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Immigration advice regulator attacks Home Office
Credit: gov.uk

Immigration advice regulator attacks Home Office

The head of the organisation that regulates immigration advisers has hit out at the Home Office, accusing the department of failing to make basic decisions about what the regulator is allowed to do. Dr Ian Leigh said that “unacceptable delay in decision-making on the part of the Home Office on numerous fronts has increasingly threatened the integrity of a fundamentally sound governance regime” at the Office of the Immigration Services Commissioner.

Dr Leigh warned that delays in approving the budget, business plan and continued existence of his organisation have “caused uncertainty within the organisation and hindered longer-term planning”. Although only the deputy Commissioner, the former physicist has been the de facto head of the OISC since September, as the post of Commissioner has been vacant since then – something that was also on the list of complaints.

The OISC is the statutory regulator tasked with protecting migrants against rogue immigration advisers. It regulates over 3,000 of them. The OISC operates at arms length from the Home Office day-to-day, but the department oversees its governance and finances.

Writing in the OISC’s annual report, published yesterday, Dr Leigh listed specific examples of Home Office dilly-dallying:

  • Publication of the Triennial Review of the OISC (commenced in October 2014 and completed in May 2015) was repeatedly delayed until its appearance on 11 January 2017
  • The post of Immigration Services Commissioner remains vacant nearly two years after the departure of the previous Commissioner (on a date which had been known since 2010)
  • The OISC’s Business Plan 2016/17, submitted to the Home Office on 15 December 2015 was not approved until 19 December 2016 – three quarters of the way through the business year and three days after the OISC submitted its draft Business Plan for the following year
  • The associated formal letter of budget allocation and delegated authority was not issued by the Home Office until 1 February 2017 – 10 months into the financial year
  • The OISC’s Annual Report and Accounts were not laid before Parliament until 11 January 2017 – six months after their completion and certification by the NAO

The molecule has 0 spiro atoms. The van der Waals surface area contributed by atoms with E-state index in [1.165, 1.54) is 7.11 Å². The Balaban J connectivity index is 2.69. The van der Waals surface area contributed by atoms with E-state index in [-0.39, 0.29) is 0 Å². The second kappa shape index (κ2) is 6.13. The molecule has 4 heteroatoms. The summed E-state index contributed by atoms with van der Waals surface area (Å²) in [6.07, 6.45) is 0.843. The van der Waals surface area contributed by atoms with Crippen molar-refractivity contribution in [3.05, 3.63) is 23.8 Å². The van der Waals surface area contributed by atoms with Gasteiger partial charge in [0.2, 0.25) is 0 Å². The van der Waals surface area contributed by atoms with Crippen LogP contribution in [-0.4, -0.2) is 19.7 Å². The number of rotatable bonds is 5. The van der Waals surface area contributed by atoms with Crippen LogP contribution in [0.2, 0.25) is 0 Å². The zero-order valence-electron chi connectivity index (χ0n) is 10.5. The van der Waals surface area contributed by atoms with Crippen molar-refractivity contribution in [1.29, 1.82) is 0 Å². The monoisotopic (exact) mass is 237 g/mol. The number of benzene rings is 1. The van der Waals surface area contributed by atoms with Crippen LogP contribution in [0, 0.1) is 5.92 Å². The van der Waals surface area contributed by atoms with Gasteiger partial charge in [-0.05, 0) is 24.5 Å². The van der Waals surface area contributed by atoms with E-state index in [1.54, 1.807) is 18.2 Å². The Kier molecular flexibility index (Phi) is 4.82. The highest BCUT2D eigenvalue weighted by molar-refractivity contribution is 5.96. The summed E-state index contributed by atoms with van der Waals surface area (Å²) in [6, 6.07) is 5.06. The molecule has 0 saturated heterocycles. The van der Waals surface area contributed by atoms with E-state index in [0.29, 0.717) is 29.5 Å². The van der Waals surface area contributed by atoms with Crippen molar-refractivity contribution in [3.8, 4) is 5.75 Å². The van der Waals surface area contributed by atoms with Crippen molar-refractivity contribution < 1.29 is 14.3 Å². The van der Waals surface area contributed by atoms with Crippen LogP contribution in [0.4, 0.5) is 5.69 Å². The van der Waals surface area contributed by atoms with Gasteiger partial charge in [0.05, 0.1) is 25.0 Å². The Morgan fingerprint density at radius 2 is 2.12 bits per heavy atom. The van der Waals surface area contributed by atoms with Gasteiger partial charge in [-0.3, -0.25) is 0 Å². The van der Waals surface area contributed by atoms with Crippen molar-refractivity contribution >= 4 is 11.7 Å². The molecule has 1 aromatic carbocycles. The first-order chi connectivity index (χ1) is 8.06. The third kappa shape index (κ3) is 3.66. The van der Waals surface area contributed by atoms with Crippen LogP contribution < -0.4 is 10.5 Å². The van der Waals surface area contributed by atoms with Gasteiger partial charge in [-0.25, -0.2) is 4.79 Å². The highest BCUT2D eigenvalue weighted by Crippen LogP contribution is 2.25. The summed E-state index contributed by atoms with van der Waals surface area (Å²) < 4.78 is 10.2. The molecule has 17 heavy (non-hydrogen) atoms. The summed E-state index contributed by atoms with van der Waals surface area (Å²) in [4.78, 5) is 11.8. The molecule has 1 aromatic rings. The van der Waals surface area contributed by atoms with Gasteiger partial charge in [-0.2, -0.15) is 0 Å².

• Preparation of a new Framework Document to replace the 2006 Management Statement and Financial Memorandum took several years and was only completed in February 2017
  • The Home Office Official appointed Senior Sponsor for the OISC in October 2015 left the Department less than one year later, and a new Senior Sponsor did not take up post until March 2017.

All this, Dr Leigh writes, “has caused needless uncertainty throughout the year, leading to an increased risk to the reputation of the OISC”.

The document also alludes to tensions within the OISC, referring to “a number of complex staffing issues – one of which will be the subject of an employment tribunal hearing”.

More positively, pass rates for OISC exams improved across the board in 2016/17:

  • Level 1 assessment: 36% of candidates passed (up from 25%)
  • Level 2 assessment: 51% of candidates passed (up from 46%)
  • Level 3 assessment: 40% of candidates passed (up from 31%)

The number of recorded complaints about OISC advisers reached a record low, at just 338. The regulator secured 16 convictions for giving or advertising unqualified information advice in 2016/17, although this was below its convictions target of 20.

It also hauled one particular adviser before the First-tier Tribunal on 64 separate charges relating to fake Certificates of Sponsorship. The (unnamed) adviser was ordered to repay £172,600 in fees and banned from providing immigration advice indefinitely.

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